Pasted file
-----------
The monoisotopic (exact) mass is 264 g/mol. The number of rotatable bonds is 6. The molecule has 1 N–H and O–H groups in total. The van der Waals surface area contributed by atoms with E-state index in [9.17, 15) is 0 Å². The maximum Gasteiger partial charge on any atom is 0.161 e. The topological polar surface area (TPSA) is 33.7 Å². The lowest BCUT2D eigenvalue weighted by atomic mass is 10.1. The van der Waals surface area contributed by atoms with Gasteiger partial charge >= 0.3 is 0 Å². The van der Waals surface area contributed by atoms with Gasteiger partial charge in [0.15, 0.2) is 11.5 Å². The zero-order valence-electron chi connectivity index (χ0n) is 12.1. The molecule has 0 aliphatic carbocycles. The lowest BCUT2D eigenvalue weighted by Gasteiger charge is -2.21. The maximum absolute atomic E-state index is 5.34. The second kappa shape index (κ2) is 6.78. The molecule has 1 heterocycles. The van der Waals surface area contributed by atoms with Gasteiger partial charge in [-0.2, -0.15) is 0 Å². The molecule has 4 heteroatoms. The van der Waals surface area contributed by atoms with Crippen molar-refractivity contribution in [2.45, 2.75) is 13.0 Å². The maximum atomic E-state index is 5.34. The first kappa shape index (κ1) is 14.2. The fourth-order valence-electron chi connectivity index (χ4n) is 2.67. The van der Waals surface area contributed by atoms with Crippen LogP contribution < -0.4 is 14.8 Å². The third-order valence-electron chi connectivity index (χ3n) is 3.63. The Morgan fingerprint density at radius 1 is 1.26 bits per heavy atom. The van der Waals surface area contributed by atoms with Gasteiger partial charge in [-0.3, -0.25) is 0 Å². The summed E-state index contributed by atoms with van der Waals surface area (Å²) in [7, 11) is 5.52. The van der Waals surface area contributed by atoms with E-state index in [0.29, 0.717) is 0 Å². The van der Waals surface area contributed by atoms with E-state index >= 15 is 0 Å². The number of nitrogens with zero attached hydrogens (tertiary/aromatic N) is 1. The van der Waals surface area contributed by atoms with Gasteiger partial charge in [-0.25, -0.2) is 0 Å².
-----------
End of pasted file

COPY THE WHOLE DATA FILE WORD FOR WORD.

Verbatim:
The monoisotopic (exact) mass is 264 g/mol. The number of rotatable bonds is 6. The molecule has 1 N–H and O–H groups in total. The van der Waals surface area contributed by atoms with E-state index in [9.17, 15) is 0 Å². The maximum Gasteiger partial charge on any atom is 0.161 e. The topological polar surface area (TPSA) is 33.7 Å². The lowest BCUT2D eigenvalue weighted by atomic mass is 10.1. The van der Waals surface area contributed by atoms with Gasteiger partial charge >= 0.3 is 0 Å². The van der Waals surface area contributed by atoms with Gasteiger partial charge in [0.15, 0.2) is 11.5 Å². The zero-order valence-electron chi connectivity index (χ0n) is 12.1. The molecule has 0 aliphatic carbocycles. The lowest BCUT2D eigenvalue weighted by Gasteiger charge is -2.21. The maximum absolute atomic E-state index is 5.34. The second kappa shape index (κ2) is 6.78. The molecule has 1 heterocycles. The van der Waals surface area contributed by atoms with Gasteiger partial charge in [-0.2, -0.15) is 0 Å². The molecule has 4 heteroatoms. The van der Waals surface area contributed by atoms with Crippen molar-refractivity contribution in [2.45, 2.75) is 13.0 Å². The maximum atomic E-state index is 5.34. The first kappa shape index (κ1) is 14.2. The fourth-order valence-electron chi connectivity index (χ4n) is 2.67. The van der Waals surface area contributed by atoms with Crippen LogP contribution < -0.4 is 14.8 Å². The third-order valence-electron chi connectivity index (χ3n) is 3.63. The Morgan fingerprint density at radius 1 is 1.26 bits per heavy atom. The van der Waals surface area contributed by atoms with Gasteiger partial charge in [-0.3, -0.25) is 0 Å². The summed E-state index contributed by atoms with van der Waals surface area (Å²) in [7, 11) is 5.52. The van der Waals surface area contributed by atoms with E-state index in [0.29, 0.717) is 0 Å². The van der Waals surface area contributed by atoms with E-state index >= 15 is 0 Å². The number of nitrogens with zero attached hydrogens (tertiary/aromatic N) is 1. The van der Waals surface area contributed by atoms with Gasteiger partial charge in [-0.25, -0.2) is 0 Å².